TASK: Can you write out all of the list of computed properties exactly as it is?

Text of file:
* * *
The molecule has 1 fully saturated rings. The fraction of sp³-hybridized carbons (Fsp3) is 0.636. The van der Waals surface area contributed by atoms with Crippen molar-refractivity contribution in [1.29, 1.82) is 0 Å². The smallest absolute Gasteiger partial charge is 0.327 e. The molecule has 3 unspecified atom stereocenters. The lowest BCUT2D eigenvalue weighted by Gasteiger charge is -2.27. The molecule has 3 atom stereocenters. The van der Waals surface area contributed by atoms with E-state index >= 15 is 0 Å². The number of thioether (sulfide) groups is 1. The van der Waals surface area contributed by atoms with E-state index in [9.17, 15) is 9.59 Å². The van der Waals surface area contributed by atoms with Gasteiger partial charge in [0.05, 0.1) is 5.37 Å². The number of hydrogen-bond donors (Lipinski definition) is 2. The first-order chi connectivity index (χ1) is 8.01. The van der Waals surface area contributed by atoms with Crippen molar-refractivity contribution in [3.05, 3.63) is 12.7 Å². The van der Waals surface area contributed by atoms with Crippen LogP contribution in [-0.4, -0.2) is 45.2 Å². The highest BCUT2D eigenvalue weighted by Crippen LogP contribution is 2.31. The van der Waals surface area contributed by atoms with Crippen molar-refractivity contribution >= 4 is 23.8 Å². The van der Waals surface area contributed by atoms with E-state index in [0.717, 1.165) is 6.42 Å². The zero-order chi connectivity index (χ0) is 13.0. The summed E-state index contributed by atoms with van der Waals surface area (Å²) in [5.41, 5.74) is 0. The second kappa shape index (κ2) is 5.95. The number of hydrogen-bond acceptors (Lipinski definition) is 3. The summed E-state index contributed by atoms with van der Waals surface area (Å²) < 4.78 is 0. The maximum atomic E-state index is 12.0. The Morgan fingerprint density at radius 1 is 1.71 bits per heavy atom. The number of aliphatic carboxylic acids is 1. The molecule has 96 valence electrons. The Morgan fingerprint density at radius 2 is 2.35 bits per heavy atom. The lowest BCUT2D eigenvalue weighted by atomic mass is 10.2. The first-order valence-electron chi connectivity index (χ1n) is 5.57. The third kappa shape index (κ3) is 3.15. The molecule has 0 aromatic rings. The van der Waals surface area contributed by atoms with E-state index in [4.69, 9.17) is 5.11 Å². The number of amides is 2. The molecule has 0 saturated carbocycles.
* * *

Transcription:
The molecule has 1 fully saturated rings. The fraction of sp³-hybridized carbons (Fsp3) is 0.636. The van der Waals surface area contributed by atoms with Crippen molar-refractivity contribution in [1.29, 1.82) is 0 Å². The smallest absolute Gasteiger partial charge is 0.327 e. The molecule has 3 unspecified atom stereocenters. The lowest BCUT2D eigenvalue weighted by Gasteiger charge is -2.27. The molecule has 3 atom stereocenters. The van der Waals surface area contributed by atoms with E-state index >= 15 is 0 Å². The number of thioether (sulfide) groups is 1. The van der Waals surface area contributed by atoms with E-state index in [9.17, 15) is 9.59 Å². The van der Waals surface area contributed by atoms with Gasteiger partial charge in [0.05, 0.1) is 5.37 Å². The number of hydrogen-bond donors (Lipinski definition) is 2. The first-order chi connectivity index (χ1) is 8.01. The van der Waals surface area contributed by atoms with Crippen molar-refractivity contribution in [3.05, 3.63) is 12.7 Å². The van der Waals surface area contributed by atoms with Crippen LogP contribution in [-0.4, -0.2) is 45.2 Å². The highest BCUT2D eigenvalue weighted by Crippen LogP contribution is 2.31. The van der Waals surface area contributed by atoms with Crippen molar-refractivity contribution >= 4 is 23.8 Å². The van der Waals surface area contributed by atoms with E-state index in [0.717, 1.165) is 6.42 Å². The zero-order chi connectivity index (χ0) is 13.0. The summed E-state index contributed by atoms with van der Waals surface area (Å²) in [5.41, 5.74) is 0. The second kappa shape index (κ2) is 5.95. The number of hydrogen-bond acceptors (Lipinski definition) is 3. The summed E-state index contributed by atoms with van der Waals surface area (Å²) < 4.78 is 0. The maximum atomic E-state index is 12.0. The Morgan fingerprint density at radius 1 is 1.71 bits per heavy atom. The number of aliphatic carboxylic acids is 1. The molecule has 96 valence electrons. The Morgan fingerprint density at radius 2 is 2.35 bits per heavy atom. The lowest BCUT2D eigenvalue weighted by atomic mass is 10.2. The first-order valence-electron chi connectivity index (χ1n) is 5.57. The third kappa shape index (κ3) is 3.15. The molecule has 0 aromatic rings. The van der Waals surface area contributed by atoms with E-state index in [4.69, 9.17) is 5.11 Å². The number of amides is 2. The molecule has 0 saturated carbocycles.